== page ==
There's a thing where people will tend to hate those that almost agree with them more than they hate the ones that completely disagree with them. Is there a term for this? Has it been studied?

closed as unclear what you're asking by Cascabel, choster, tchrist Jun 9 '17 at 2:50

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    Welcome to EL&U. Can you provide a little more context? What led you to believe "there's [such] a thing?" Can you give an example of this phenomenon? – RaceYouAnytime Jun 2 '17 at 3:42
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    I suppose I’d be more frustrated with someone who was so close to agreeing with me but wouldn’t than with someone whom I viewed as a lost cause from the start. – Jim Jun 2 '17 at 3:50
  • 'Almost agree' is very open to interpretation. Who decides on the degree of difference? Thin ends of wedges come to mind. – Edwin Ashworth Jun 2 '17 at 3:55

The term (although not a single word) is the narcissism of small differences.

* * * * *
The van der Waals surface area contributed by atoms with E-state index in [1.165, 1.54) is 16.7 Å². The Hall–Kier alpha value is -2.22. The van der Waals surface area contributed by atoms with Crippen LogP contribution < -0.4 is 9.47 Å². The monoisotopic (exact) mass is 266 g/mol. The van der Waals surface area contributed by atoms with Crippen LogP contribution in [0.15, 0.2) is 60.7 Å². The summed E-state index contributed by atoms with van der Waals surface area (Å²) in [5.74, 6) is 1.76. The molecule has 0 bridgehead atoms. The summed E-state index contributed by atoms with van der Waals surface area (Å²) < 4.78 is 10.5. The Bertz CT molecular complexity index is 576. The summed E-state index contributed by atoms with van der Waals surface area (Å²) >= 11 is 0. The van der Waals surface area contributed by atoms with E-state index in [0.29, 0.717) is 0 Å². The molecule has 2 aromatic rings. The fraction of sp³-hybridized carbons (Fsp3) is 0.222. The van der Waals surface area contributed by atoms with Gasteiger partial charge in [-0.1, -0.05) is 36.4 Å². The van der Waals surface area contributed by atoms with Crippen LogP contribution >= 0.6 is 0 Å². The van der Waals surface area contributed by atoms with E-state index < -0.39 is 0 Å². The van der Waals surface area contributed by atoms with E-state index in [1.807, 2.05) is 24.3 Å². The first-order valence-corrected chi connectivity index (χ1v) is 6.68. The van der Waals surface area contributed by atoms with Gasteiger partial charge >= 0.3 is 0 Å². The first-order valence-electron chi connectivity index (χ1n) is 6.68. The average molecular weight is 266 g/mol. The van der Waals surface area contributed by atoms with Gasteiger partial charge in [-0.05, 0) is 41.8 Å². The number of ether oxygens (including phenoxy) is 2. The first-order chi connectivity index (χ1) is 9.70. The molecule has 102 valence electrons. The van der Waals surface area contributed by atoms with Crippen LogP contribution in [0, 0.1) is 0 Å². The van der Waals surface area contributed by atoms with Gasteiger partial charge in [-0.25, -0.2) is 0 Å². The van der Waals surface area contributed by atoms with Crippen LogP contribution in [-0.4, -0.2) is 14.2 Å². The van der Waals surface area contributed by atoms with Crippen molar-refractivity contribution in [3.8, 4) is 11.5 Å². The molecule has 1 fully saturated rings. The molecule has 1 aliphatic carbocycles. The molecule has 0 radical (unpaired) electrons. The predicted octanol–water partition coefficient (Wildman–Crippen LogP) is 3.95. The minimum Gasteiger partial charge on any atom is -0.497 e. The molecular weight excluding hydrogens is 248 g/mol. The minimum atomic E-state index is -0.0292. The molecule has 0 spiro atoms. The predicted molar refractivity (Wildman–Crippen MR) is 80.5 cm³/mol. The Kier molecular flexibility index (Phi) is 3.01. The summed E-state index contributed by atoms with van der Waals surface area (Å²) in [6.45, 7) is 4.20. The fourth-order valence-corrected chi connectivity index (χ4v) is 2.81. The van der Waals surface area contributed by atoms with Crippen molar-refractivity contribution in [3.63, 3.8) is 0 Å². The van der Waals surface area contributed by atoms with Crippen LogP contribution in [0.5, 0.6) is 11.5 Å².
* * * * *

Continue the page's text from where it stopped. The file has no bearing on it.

There's a Wikipedia article about it:

The narcissism of small differences (German: der Narzissmus der kleinen Differenzen) is the thesis that it is precisely communities with adjoining territories and close relationships that engage in constant feuds and mutual ridicule because of hypersensitivity to details of differentiation.[1] The term was coined by Sigmund Freud in 1917, based on the earlier work of British anthropologist Ernest Crawley. In language differing only slightly from current psychoanalytic terminology, Crawley declared that each individual is separated from others by a taboo of personal isolation, a narcissism of minor differences.



Sectarianism is a form of bigotry, discrimination, or hatred arising from attaching relations of inferiority and superiority to differences between subdivisions within a group. Common examples are denominations of a religion, ethnic identity, class, or region for citizens of a state and factions of a political movement.


Maybe you could use the law of attraction to describe this phenomenon.

Like poles repel each other while unlike poles attract.

It may not have widespread acceptance but I find it conveys the message well enough (with visual imagery of like poles of a magnet repelling each other)

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